Trump aide Anthony Scaramucci: Scientific community gets 'a lot of things wrong'

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trump climate change scaramucci sot newday_00005230

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  • "We get a lot of things wrong in the scientific community," he said
  • "I'm not suggesting that we're not affecting the change," he said

(CNN)Anthony Scaramucci, a member of Donald Trump's Presidential Transition Team Executive Committee, said the scientific community gets a lot of things wrong during a conversation about climate change.

"I know that the current president believes that human beings are affecting the climate," he told CNN's Chris Cuomo Wednesday on "New Day." "There are scientists that believe that that's not happening."
"There was overwhelming science that the earth was flat and there was an overwhelming science that we were the center of the world," Scaramucci added. "We get a lot of things wrong in the scientific community."
    The vast majority of scientists have repeatedly concluded human activity has contributed to climate change. At least 97% of actively publishing climate scientists agree that "climate-warming trends over the past century are extremely likely due to human activities," according to NASA.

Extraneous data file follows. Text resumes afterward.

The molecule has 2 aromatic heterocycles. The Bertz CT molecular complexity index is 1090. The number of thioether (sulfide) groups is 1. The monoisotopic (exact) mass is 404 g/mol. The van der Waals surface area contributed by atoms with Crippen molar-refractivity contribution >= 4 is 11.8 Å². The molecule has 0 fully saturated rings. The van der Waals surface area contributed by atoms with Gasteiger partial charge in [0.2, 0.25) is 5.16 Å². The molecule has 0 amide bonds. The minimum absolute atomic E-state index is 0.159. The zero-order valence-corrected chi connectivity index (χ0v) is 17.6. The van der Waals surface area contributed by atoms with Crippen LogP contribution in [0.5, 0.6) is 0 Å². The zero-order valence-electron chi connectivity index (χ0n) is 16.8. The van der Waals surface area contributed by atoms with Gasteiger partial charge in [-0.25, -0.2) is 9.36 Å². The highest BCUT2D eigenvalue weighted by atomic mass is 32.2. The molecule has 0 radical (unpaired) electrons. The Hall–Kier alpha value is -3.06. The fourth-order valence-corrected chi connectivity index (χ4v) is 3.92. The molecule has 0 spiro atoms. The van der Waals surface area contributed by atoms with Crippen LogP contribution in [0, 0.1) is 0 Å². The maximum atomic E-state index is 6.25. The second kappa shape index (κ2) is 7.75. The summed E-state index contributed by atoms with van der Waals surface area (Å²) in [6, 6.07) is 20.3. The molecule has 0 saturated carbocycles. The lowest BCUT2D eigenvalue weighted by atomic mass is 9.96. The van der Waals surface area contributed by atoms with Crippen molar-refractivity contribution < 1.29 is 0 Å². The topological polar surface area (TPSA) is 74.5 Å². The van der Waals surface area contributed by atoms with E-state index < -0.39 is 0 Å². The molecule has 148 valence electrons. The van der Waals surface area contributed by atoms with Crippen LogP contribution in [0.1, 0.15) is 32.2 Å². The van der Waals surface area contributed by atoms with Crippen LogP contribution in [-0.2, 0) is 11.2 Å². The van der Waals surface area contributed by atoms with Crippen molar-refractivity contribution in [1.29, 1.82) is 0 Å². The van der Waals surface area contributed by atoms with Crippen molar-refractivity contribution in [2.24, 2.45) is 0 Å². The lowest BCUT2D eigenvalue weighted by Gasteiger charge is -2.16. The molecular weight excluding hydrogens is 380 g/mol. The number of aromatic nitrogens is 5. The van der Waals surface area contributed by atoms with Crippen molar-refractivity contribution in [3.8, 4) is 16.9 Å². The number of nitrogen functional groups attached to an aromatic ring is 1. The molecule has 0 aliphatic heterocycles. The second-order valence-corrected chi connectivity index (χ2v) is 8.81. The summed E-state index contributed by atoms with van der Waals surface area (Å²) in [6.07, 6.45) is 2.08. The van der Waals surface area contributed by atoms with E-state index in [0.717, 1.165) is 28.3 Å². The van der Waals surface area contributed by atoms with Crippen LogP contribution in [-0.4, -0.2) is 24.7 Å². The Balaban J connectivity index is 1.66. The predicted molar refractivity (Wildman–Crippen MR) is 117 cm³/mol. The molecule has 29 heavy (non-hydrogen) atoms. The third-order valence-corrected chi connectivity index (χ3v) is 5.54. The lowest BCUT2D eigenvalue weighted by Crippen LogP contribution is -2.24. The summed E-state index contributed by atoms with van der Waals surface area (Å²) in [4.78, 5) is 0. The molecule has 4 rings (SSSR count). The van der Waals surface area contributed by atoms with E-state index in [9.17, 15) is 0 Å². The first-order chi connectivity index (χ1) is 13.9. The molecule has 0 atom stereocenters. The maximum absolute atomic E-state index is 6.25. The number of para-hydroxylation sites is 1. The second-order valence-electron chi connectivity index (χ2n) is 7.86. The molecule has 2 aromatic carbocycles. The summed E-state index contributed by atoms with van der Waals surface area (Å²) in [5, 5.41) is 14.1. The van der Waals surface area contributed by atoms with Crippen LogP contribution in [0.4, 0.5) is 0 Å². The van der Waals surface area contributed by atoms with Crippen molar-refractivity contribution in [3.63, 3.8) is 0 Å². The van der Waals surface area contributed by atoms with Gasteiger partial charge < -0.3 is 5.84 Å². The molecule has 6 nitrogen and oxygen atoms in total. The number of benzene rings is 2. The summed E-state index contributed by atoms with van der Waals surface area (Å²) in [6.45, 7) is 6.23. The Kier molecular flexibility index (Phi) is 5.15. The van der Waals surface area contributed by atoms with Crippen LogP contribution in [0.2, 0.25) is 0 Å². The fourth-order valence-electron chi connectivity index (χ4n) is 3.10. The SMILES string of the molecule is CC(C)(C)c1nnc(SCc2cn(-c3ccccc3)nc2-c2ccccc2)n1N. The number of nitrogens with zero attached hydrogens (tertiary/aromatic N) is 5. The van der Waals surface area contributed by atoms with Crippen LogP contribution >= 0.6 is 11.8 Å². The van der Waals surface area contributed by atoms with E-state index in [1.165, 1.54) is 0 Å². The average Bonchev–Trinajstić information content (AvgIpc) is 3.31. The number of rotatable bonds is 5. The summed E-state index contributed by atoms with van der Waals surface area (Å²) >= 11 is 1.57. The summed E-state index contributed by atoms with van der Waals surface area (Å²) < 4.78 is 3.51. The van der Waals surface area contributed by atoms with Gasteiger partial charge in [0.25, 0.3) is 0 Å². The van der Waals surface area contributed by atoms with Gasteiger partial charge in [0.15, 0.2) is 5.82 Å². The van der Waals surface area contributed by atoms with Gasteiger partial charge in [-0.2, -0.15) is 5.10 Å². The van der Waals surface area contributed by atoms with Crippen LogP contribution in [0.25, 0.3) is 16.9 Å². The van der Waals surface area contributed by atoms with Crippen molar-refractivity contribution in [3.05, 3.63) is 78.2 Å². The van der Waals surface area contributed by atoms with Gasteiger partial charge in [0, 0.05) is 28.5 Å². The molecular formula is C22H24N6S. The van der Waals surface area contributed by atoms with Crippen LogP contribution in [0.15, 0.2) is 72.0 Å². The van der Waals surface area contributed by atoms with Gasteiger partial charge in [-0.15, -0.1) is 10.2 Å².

Scaramucci pointed out, "I am not a scientist."
    "I'm not suggesting that we're not affecting the change. I honestly don't know."
    "Whether you believe in climate change or not, we want clean air. We want clean water for the American people, but we also want energy independence," he added.
    Scaramucci said that Trump's approach to environmental issues will be based on "common sense" not political ideology -- even those based on scientific research.
    "You've got a very common sense oriented president at the top of the chain now," he said. "Some of the stuff you're reading and some of the stuff I'm reading is very ideologically based about the climate. We don't want it to be that way."
    Scaramucci said that the Trump team is on a "intellectual curiosity expedition" to see which Energy Department employees worked on climate change issues.
    But the Obama Administration rejected that request.
    "Our principle -- this is a principle that presidents of both parties have long abided by -- is that we should observe the protections that are in place that ensure that career civil servants are evaluated based on merit and not on politics," White House Press Secretary Josh Earnest said Tuesday.
    "I'm sure the President-elect used the same kind of criteria when choosing his new Department of Energy secretary as well," he added, smiling. "Don't you think?"